No Easy Explanation for Racial Bias Found in Google Ads
Feb 7, 2013 12:15 PM PT
Google ads appear to have a racial bias, according to a study conducted by a Harvard professor. Google AdSense ads relating to the word "arrest" tend to appear more often in the search results for names commonly identified with black people than for those more often associated with white people, Latanya Sweeney found.
The ads hint that the subject of the search -- or someone with the same name -- has been arrested. Sweeney searched 2,184 racially associated personal names across two websites in carrying out her research.
"Perhaps you are in competition for an award, an appointment, a promotion or a new job," Sweeney said in her study. "Appearing alongside your list of accomplishments is an advertisement implying you may have a criminal record, whether you actually have one or not. Worse, the ads don't appear for your competitors."
Instant Checkmate's Role
Instant Checkmate.com, a fee-required database of arrest records and criminal histories, had more ads on AdSense than its competitors, Sweeney found.
It was only the Instant Checkmate ads that included the word "arrest," she noted, while ads from the company's competitors did not.
Twenty-one percent of 432 Instant Checkmate ads on Google.com included an additional 10 templates, all using the word "criminal."
Ninety percent of Instant Checkmate ads on Google.com were suggestive of arrest regardless of race. Breaking this down, 92 percent of the 366 ads that appeared for black-identifying names and 80 percent of the 66 ads for white-identifying names were suggestive of arrest.
Targeted Marketing or Racial Profiling?
"At this point, we know the discrimination occurs," Sweeney told the E-Commerce Times. "We do not yet know why."
One possible explanation is that Instant Checkmate is conducting targeted marketing rather than racial profiling, and that society's inherent bias is at fault.
"There may be some way in which the reaction to those ads is perpetuating them," Greg Sterling, senior analyst at Opus Research, told the E-Commerce Times.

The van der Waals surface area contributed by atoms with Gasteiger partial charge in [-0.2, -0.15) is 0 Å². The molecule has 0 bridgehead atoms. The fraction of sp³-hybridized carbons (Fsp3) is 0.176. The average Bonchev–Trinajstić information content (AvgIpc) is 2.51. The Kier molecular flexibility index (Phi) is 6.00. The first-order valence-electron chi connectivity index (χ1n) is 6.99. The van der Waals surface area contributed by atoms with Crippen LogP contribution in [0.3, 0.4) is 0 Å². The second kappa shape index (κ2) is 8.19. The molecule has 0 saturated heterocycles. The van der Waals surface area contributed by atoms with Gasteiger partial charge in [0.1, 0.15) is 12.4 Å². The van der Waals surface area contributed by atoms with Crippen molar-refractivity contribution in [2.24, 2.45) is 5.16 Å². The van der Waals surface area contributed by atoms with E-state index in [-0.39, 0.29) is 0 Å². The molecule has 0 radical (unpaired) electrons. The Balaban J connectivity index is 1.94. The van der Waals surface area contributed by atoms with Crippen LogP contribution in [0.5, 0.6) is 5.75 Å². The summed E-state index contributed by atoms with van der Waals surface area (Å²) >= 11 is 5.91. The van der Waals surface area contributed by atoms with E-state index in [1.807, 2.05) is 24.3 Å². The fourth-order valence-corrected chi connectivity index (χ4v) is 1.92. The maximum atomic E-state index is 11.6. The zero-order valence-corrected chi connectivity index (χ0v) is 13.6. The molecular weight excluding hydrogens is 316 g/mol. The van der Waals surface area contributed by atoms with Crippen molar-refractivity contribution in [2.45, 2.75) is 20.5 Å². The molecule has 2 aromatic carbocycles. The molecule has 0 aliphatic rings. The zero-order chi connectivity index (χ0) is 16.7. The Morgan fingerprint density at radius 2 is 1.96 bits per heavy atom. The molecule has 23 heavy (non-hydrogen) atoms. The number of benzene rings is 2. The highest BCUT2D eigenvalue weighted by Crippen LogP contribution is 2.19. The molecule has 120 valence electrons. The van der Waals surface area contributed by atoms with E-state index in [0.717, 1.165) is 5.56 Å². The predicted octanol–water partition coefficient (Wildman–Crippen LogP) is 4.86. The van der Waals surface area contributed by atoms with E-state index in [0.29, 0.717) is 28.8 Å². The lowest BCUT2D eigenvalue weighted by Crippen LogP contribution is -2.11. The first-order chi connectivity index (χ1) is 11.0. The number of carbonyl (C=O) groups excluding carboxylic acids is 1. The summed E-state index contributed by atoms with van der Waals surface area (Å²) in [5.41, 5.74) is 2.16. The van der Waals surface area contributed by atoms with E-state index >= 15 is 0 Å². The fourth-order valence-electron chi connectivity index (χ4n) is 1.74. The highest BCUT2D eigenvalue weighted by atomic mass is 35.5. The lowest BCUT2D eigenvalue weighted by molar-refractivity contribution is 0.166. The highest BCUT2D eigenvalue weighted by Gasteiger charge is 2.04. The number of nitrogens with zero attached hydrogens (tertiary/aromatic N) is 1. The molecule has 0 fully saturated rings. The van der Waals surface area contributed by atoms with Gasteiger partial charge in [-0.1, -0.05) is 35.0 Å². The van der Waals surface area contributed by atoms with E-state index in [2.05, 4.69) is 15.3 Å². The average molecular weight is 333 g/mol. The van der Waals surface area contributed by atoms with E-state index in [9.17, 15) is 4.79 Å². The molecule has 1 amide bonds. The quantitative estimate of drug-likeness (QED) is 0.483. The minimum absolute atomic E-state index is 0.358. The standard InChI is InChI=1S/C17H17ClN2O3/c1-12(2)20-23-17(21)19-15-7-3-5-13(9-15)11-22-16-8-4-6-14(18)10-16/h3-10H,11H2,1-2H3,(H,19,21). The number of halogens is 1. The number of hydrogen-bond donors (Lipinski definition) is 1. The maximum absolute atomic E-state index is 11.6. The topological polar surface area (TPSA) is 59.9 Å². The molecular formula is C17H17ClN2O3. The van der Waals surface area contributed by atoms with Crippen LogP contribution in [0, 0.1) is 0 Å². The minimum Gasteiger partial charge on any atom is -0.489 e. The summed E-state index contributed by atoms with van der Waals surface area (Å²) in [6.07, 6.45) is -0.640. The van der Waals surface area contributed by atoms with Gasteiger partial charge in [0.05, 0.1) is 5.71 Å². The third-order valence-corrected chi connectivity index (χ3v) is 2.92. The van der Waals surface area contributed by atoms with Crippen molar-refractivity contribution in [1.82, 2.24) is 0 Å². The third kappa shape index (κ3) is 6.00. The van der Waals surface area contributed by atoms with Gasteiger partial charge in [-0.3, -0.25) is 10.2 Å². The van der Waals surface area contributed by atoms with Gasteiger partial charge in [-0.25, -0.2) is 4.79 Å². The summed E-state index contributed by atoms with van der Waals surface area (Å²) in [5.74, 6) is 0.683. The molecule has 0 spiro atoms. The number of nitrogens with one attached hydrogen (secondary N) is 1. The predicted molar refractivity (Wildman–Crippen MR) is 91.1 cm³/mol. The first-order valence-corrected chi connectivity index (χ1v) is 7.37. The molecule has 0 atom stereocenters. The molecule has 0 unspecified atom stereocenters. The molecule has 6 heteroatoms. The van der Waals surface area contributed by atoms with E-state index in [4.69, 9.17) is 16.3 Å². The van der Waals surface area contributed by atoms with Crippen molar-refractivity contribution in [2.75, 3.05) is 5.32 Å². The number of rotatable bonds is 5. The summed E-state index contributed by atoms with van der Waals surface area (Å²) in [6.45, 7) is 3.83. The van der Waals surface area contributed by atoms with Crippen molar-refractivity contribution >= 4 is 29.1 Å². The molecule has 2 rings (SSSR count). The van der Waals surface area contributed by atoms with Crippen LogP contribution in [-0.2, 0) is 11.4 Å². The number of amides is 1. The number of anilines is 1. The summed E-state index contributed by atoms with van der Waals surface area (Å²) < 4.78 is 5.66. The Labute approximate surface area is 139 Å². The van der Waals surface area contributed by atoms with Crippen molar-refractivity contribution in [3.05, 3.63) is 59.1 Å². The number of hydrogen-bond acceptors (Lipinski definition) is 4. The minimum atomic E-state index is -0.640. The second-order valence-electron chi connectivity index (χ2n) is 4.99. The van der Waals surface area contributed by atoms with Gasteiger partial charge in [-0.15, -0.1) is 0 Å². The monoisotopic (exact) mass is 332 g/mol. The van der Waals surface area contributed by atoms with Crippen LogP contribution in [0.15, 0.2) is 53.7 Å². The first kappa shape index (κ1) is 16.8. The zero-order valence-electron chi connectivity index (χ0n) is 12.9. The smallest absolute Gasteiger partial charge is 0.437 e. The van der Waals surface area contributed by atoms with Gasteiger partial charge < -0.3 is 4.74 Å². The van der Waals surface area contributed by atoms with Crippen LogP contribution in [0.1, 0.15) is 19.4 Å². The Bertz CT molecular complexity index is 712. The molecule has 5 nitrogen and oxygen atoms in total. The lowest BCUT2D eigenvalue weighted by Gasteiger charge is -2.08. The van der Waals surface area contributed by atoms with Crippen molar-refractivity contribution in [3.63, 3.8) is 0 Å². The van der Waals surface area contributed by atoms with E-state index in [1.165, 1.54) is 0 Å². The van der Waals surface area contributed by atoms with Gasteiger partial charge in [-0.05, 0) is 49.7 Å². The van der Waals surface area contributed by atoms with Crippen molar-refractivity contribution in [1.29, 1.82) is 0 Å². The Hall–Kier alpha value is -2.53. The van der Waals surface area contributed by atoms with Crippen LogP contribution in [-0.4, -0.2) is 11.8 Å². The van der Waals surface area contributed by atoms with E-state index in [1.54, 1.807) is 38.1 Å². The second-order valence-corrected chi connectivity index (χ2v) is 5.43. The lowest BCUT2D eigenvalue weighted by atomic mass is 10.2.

Such ads are "based on crude assumptions about race," he said, but "there's a very complicated cycle where preexisting stereotypes are reflected back to us by movies and ads. I'd say there are individuals behind the campaign that are making assumptions, and it's a reflection of society at large."
Google AdWords does not conduct any racial profiling, Google spokesperson Aaron Stein told the E-Commerce Times.
"We also have a policy which states that we will not allow ads that advocate against an organization, person or group of people," he continued. "It is up to individual advertisers to decide which keywords they want to choose to trigger their ads."
Sweeney used lists from prior studies that employed black-identifying and white-identifying names, adding two black female names, "Latanya" and "Latisha," from her earlier observations. A total of 63 distinct first names were culled from those lists.
She then harvested the Web to get the last names of real people who had one of the 63 first names selected earlier. In all, she came up with 2,184 racially associated full names of people with an online presence. Using images associated with those names, Sweeney confirmed that the racially associated first names initially obtained were predictive of race.
She conducted searches on Google.com and Reuters.com for each full name and recorded which ads were displayed with the results. The searches were conducted at different dates and times of the day, using different IP addresses and browsers at several U.S. locations.
In brief, this is how AdSense works: Advertisers provide Google with search criteria, copies of possible ads to deliver when they match a search, and bids on the ad. Google operates a real-time auction across bids for the same search criteria. It places ads next to search results in descending order starting with those with the highest bids.
It's not clear whether the perceived racial bias can be laid at Instant Checkmate's door or at Google's, or if society at large is to be blamed, study author Sweeney said. Advertisers serve up multiple variations for a search string, and Google's algorithm selects the one that gets the most clicks from viewers.
Google's cloud caching strategies to deliver ads quickly may also bias ad delivery toward templates previously loaded in the cache.